383 F.2d 277
resort to the tedious and time-consuming process of obtaining a court order to enforce the right of deposition.

The Board was persuaded by this comment and evidently did not visualize any real problem of enforcement; for its rules and regulations now provide a detailed procedure for the taking of depositions if in the judgment of the trial examiner good cause has been shown. NLRB: Statements of Procedure, Rules and Regulations §§ 102.30, 102.35 (Lab. Rel.Rep. LRX 4058, 4060). In light of section 10(b) and of these new rules, which were in effect when the hearing in the instant case was conducted, we must conclude that the examiner was wrong in holding that there is absolutely no provision for pretrial discovery.

It is within the trial examiner's discretion to grant or deny a motion for leave to take depositions, but here the examiner did not believe he had any discretionary authority to exercise.6 We will assume, therefore, that respondent showed good cause for granting the motion and that a procedural error was committed. The question remains whether the error was prejudicial. It is clear that in ordinary civil cases tried in federal courts, an appeal based on an infraction of the rules will not succeed unless the infraction was substantial enough to prejudice the appellant's case. Bell v. Swift & Co., 5th Cir. 1960, 283 F.2d 407; Tiedman v. American Pigment Corp., 4th Cir. 1958, 253 F.2d 803; Fed.R.Civ.P. 61; Wright, Federal Courts, § 81, at 312 (1963). Applying this same standard of review, we conclude that the denial of the motion for leave to take depositions was a technical error which did not result in prejudice to respondent's case.

The Board's finding of unfair labor practices was predicated in part on alleged statements by respondent's manager, Mr. John Wallace, which tended to undermine the union and in part on a unilateral reduction in wages before a bargaining impasse had been reached. The unilateral reduction in wages was determined by looking to the chronology of events about which there is no dispute. Respondent could not have shed a different light on this matter by engaging in pretrial discovery. The alleged statements by Wallace were reported by the strikers, especially by Frank Edward Cogdel. These men were all available to testify as witnesses, and the company had ample opportunity to discredit their accounts by cross-examining those who testified for the General Counsel or by presenting rebuttal testimony.7 Further, the company was given an opportunity to examine a statement made before the hearing by Frank Edward Cogdel to an attorney for the Board. In all, it appears that respondent had a full and fair hearing and that its rights were not prejudiced by the procedural defect. In Bell v. Swift & Co., 5th Cir. 1960, 283 F.2d 407, 409, this Court made it clear that where a trial is conducted properly and all evidence is heard, the failure of the trial judge to allow discovery will not amount to prejudicial error.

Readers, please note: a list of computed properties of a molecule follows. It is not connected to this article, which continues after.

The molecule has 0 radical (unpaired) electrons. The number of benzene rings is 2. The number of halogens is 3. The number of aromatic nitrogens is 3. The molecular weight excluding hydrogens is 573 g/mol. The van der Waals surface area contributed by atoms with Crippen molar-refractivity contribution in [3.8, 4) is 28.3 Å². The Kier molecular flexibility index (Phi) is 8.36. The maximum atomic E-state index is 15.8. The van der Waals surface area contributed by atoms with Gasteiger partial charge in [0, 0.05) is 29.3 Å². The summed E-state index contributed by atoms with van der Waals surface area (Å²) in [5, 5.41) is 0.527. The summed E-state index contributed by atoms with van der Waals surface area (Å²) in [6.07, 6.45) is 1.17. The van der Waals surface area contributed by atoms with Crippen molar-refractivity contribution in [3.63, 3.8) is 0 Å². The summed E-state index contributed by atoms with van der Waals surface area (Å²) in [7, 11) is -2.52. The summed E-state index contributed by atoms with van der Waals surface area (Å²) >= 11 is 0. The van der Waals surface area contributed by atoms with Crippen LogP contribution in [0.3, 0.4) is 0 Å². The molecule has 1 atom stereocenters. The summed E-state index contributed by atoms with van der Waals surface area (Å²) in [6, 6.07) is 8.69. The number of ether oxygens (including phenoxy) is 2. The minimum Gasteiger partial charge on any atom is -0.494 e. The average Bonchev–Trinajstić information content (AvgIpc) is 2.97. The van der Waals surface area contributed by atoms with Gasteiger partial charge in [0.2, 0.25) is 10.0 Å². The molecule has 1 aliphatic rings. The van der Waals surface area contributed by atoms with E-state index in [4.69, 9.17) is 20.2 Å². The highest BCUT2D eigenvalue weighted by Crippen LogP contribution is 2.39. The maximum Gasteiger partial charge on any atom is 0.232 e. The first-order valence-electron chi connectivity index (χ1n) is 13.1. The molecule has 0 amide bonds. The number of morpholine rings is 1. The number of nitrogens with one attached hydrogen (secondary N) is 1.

Respondent complains of a second procedural error necessitating reversal. Witness David Frechette, a union official, testified as to matters discussed during the various meetings. On crossexamination,

383 F.2d 278
counsel for the company elicited from him the fact that he had an interview with...

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38 practice notes
  • Robbins Tire & Rubber Co. v. N.L.R.B., No. 76-2099
    • United States
    • United States Courts of Appeals. United States Court of Appeals (5th Circuit)
    • November 21, 1977